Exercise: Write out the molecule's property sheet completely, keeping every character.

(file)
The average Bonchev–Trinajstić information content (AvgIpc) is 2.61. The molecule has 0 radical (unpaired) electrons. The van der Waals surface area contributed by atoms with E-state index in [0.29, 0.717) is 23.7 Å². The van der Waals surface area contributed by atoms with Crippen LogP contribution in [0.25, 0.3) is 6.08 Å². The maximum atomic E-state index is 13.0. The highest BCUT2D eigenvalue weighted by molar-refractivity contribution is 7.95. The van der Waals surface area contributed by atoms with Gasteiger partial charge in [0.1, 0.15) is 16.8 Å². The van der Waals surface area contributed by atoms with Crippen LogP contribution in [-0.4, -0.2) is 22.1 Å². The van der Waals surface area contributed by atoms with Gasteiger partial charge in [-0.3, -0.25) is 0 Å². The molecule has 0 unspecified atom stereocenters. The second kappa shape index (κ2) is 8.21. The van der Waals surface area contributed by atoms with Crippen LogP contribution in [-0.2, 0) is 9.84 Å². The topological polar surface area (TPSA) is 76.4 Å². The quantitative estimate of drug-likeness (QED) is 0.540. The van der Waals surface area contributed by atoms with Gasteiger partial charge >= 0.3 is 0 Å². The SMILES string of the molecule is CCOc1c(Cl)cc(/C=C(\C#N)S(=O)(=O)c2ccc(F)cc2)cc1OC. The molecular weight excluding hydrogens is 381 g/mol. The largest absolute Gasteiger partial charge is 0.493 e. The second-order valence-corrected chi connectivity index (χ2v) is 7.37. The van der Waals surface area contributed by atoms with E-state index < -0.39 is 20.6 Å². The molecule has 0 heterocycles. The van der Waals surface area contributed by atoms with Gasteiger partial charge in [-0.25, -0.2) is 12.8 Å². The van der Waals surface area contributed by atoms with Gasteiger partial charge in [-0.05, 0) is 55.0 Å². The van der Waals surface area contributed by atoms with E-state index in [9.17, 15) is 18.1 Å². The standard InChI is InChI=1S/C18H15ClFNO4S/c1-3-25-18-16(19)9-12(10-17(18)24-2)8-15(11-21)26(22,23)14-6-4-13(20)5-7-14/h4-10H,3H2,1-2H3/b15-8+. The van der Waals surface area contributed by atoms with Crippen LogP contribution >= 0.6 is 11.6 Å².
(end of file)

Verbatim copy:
The average Bonchev–Trinajstić information content (AvgIpc) is 2.61. The molecule has 0 radical (unpaired) electrons. The van der Waals surface area contributed by atoms with E-state index in [0.29, 0.717) is 23.7 Å². The van der Waals surface area contributed by atoms with Crippen LogP contribution in [0.25, 0.3) is 6.08 Å². The maximum atomic E-state index is 13.0. The highest BCUT2D eigenvalue weighted by molar-refractivity contribution is 7.95. The van der Waals surface area contributed by atoms with Gasteiger partial charge in [0.1, 0.15) is 16.8 Å². The van der Waals surface area contributed by atoms with Crippen LogP contribution in [-0.4, -0.2) is 22.1 Å². The van der Waals surface area contributed by atoms with Gasteiger partial charge in [-0.3, -0.25) is 0 Å². The molecule has 0 unspecified atom stereocenters. The second kappa shape index (κ2) is 8.21. The van der Waals surface area contributed by atoms with Crippen LogP contribution in [-0.2, 0) is 9.84 Å². The topological polar surface area (TPSA) is 76.4 Å². The quantitative estimate of drug-likeness (QED) is 0.540. The van der Waals surface area contributed by atoms with Gasteiger partial charge >= 0.3 is 0 Å². The SMILES string of the molecule is CCOc1c(Cl)cc(/C=C(\C#N)S(=O)(=O)c2ccc(F)cc2)cc1OC. The molecular weight excluding hydrogens is 381 g/mol. The largest absolute Gasteiger partial charge is 0.493 e. The second-order valence-corrected chi connectivity index (χ2v) is 7.37. The van der Waals surface area contributed by atoms with E-state index < -0.39 is 20.6 Å². The molecule has 0 heterocycles. The van der Waals surface area contributed by atoms with Gasteiger partial charge in [-0.25, -0.2) is 12.8 Å². The van der Waals surface area contributed by atoms with Gasteiger partial charge in [-0.05, 0) is 55.0 Å². The van der Waals surface area contributed by atoms with E-state index in [9.17, 15) is 18.1 Å². The standard InChI is InChI=1S/C18H15ClFNO4S/c1-3-25-18-16(19)9-12(10-17(18)24-2)8-15(11-21)26(22,23)14-6-4-13(20)5-7-14/h4-10H,3H2,1-2H3/b15-8+. The van der Waals surface area contributed by atoms with Crippen LogP contribution >= 0.6 is 11.6 Å².